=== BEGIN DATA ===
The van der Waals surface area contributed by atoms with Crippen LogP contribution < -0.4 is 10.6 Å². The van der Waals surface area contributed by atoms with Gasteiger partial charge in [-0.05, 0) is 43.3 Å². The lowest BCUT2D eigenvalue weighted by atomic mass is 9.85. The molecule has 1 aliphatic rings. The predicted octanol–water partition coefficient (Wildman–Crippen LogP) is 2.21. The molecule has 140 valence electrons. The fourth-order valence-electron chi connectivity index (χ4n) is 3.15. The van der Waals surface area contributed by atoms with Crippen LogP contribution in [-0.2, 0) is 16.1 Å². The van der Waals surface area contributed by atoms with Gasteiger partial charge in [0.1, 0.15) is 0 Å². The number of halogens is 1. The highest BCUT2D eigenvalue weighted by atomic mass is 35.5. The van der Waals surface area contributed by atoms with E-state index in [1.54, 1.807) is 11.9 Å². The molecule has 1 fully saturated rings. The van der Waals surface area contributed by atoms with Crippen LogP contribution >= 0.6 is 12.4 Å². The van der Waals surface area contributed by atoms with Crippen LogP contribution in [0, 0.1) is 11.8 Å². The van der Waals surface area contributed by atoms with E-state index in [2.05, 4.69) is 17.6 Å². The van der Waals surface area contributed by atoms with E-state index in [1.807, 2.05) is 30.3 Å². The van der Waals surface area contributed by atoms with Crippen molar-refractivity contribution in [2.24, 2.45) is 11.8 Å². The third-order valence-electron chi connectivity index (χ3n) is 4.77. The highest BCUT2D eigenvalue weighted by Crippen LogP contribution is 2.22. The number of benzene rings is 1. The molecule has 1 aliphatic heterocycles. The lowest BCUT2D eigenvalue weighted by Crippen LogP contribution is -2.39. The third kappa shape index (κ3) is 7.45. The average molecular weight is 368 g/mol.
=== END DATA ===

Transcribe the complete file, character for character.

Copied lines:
The van der Waals surface area contributed by atoms with Crippen LogP contribution < -0.4 is 10.6 Å². The van der Waals surface area contributed by atoms with Gasteiger partial charge in [-0.05, 0) is 43.3 Å². The lowest BCUT2D eigenvalue weighted by atomic mass is 9.85. The molecule has 1 aliphatic rings. The predicted octanol–water partition coefficient (Wildman–Crippen LogP) is 2.21. The molecule has 140 valence electrons. The fourth-order valence-electron chi connectivity index (χ4n) is 3.15. The van der Waals surface area contributed by atoms with Crippen LogP contribution in [-0.2, 0) is 16.1 Å². The van der Waals surface area contributed by atoms with Gasteiger partial charge in [0.1, 0.15) is 0 Å². The number of halogens is 1. The highest BCUT2D eigenvalue weighted by atomic mass is 35.5. The van der Waals surface area contributed by atoms with E-state index in [1.54, 1.807) is 11.9 Å². The molecule has 1 fully saturated rings. The van der Waals surface area contributed by atoms with Crippen LogP contribution >= 0.6 is 12.4 Å². The van der Waals surface area contributed by atoms with Crippen LogP contribution in [0, 0.1) is 11.8 Å². The van der Waals surface area contributed by atoms with E-state index in [2.05, 4.69) is 17.6 Å². The van der Waals surface area contributed by atoms with E-state index in [1.807, 2.05) is 30.3 Å². The van der Waals surface area contributed by atoms with Crippen molar-refractivity contribution in [2.24, 2.45) is 11.8 Å². The third-order valence-electron chi connectivity index (χ3n) is 4.77. The highest BCUT2D eigenvalue weighted by Crippen LogP contribution is 2.22. The number of benzene rings is 1. The molecule has 1 aliphatic heterocycles. The lowest BCUT2D eigenvalue weighted by Crippen LogP contribution is -2.39. The third kappa shape index (κ3) is 7.45. The average molecular weight is 368 g/mol.